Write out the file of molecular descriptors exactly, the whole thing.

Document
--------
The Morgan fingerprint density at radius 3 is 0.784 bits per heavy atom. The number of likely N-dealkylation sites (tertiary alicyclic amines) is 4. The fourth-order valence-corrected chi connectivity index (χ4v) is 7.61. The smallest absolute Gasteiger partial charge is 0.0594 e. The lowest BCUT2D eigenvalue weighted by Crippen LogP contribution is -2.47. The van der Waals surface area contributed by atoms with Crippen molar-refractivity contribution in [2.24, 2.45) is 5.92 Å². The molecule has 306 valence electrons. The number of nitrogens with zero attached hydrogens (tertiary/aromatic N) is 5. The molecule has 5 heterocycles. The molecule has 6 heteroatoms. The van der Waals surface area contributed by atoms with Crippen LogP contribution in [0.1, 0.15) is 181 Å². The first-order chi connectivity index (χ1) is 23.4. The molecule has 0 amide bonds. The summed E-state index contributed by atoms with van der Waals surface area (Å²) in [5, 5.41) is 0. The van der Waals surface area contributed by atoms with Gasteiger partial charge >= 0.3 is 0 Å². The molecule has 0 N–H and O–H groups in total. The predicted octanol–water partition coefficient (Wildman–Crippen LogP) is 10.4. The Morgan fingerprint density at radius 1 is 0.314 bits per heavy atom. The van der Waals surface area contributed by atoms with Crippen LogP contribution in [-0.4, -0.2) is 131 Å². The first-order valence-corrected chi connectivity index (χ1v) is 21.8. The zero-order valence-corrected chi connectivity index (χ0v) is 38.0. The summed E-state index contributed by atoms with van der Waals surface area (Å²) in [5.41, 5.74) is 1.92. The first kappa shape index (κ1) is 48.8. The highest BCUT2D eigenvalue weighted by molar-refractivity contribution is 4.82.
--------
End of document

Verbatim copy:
The Morgan fingerprint density at radius 3 is 0.784 bits per heavy atom. The number of likely N-dealkylation sites (tertiary alicyclic amines) is 4. The fourth-order valence-corrected chi connectivity index (χ4v) is 7.61. The smallest absolute Gasteiger partial charge is 0.0594 e. The lowest BCUT2D eigenvalue weighted by Crippen LogP contribution is -2.47. The van der Waals surface area contributed by atoms with Crippen molar-refractivity contribution in [2.24, 2.45) is 5.92 Å². The molecule has 306 valence electrons. The number of nitrogens with zero attached hydrogens (tertiary/aromatic N) is 5. The molecule has 5 heterocycles. The molecule has 6 heteroatoms. The van der Waals surface area contributed by atoms with Crippen LogP contribution in [0.1, 0.15) is 181 Å². The first-order chi connectivity index (χ1) is 23.4. The molecule has 0 amide bonds. The summed E-state index contributed by atoms with van der Waals surface area (Å²) in [5, 5.41) is 0. The van der Waals surface area contributed by atoms with Gasteiger partial charge >= 0.3 is 0 Å². The molecule has 0 N–H and O–H groups in total. The predicted octanol–water partition coefficient (Wildman–Crippen LogP) is 10.4. The Morgan fingerprint density at radius 1 is 0.314 bits per heavy atom. The van der Waals surface area contributed by atoms with Crippen LogP contribution in [-0.4, -0.2) is 131 Å². The first-order valence-corrected chi connectivity index (χ1v) is 21.8. The zero-order valence-corrected chi connectivity index (χ0v) is 38.0. The summed E-state index contributed by atoms with van der Waals surface area (Å²) in [5.41, 5.74) is 1.92. The first kappa shape index (κ1) is 48.8. The highest BCUT2D eigenvalue weighted by molar-refractivity contribution is 4.82.